“Goddamn that was good, man,” the big guy said, then he noticed my drink. “Come on,” he said, laughing and dropping his hand like a grubbing-hoe handle on my shoulder. If he wasn’t careful, the big son of a bitch was going to kill me with affection. With his shades off, his eyes were an oddly gray shade of light blue, shining like tiny bulbs on either side of his hooked nose. “When you drink with Enos Walker, man, we don’t allow no sipping.”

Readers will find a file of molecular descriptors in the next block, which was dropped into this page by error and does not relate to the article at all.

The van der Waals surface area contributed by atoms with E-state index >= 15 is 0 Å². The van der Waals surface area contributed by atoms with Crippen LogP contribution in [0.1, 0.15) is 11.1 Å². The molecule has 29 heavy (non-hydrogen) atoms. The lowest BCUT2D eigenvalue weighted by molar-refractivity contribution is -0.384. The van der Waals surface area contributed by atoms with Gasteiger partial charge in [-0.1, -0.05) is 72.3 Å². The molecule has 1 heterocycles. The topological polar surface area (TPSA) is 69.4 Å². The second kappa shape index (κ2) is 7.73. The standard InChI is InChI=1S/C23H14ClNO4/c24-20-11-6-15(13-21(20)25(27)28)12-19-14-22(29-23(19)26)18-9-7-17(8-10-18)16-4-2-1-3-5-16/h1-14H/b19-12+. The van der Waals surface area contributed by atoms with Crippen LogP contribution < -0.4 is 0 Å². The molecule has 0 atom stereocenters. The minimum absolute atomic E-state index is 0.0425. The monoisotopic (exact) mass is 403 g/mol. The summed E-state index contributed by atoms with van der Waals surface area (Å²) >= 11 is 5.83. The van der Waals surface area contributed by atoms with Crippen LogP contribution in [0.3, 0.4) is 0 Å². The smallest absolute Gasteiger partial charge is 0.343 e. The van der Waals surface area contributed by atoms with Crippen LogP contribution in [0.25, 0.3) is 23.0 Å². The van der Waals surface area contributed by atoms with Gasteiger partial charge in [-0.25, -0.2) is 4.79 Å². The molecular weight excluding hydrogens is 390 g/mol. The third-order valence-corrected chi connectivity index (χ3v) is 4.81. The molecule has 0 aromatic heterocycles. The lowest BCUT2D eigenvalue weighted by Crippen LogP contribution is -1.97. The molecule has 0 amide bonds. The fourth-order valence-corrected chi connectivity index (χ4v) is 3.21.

You might as well argue with an avalanche, so I dumped mine down my throat, too, though I didn’t enjoy it nearly as much as Enos Walker had.
“Set us up again, bartender,” he said, “then I want to have a word with somebody who knew that fuckin’ Duval.”
The bartender’s hand shook a little this time as he poured, then he rubbed his sweaty head as if it had suddenly sprouted hair. “Ah, Mr. Duval ain’t been here for some time . . .”
“I just been in jail, motherfucker,” the big guy said as he held up his second bundle of whiskey, “not on the moon. Who the hell’s in charge these days?”